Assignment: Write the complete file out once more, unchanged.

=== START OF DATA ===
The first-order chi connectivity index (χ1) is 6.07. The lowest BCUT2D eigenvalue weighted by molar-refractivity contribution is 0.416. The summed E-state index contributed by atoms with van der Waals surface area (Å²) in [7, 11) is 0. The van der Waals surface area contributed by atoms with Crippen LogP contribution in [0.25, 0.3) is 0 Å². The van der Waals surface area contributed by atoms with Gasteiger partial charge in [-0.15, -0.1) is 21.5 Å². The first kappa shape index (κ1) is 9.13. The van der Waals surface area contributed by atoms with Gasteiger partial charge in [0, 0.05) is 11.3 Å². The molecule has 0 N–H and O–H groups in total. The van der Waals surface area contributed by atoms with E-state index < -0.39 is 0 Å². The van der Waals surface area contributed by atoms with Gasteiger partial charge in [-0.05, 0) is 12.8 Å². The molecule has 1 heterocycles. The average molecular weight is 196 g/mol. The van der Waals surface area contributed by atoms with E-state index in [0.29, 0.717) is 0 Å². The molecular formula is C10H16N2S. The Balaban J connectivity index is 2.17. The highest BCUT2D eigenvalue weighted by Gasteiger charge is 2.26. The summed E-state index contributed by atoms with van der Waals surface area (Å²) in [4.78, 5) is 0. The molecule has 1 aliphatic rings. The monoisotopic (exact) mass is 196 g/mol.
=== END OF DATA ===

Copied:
The first-order chi connectivity index (χ1) is 6.07. The lowest BCUT2D eigenvalue weighted by molar-refractivity contribution is 0.416. The summed E-state index contributed by atoms with van der Waals surface area (Å²) in [7, 11) is 0. The van der Waals surface area contributed by atoms with Crippen LogP contribution in [0.25, 0.3) is 0 Å². The van der Waals surface area contributed by atoms with Gasteiger partial charge in [-0.15, -0.1) is 21.5 Å². The first kappa shape index (κ1) is 9.13. The van der Waals surface area contributed by atoms with Gasteiger partial charge in [0, 0.05) is 11.3 Å². The molecule has 0 N–H and O–H groups in total. The van der Waals surface area contributed by atoms with E-state index < -0.39 is 0 Å². The van der Waals surface area contributed by atoms with Gasteiger partial charge in [-0.05, 0) is 12.8 Å². The molecule has 1 heterocycles. The average molecular weight is 196 g/mol. The van der Waals surface area contributed by atoms with E-state index in [0.29, 0.717) is 0 Å². The molecular formula is C10H16N2S. The Balaban J connectivity index is 2.17. The highest BCUT2D eigenvalue weighted by Gasteiger charge is 2.26. The summed E-state index contributed by atoms with van der Waals surface area (Å²) in [4.78, 5) is 0. The molecule has 1 aliphatic rings. The monoisotopic (exact) mass is 196 g/mol.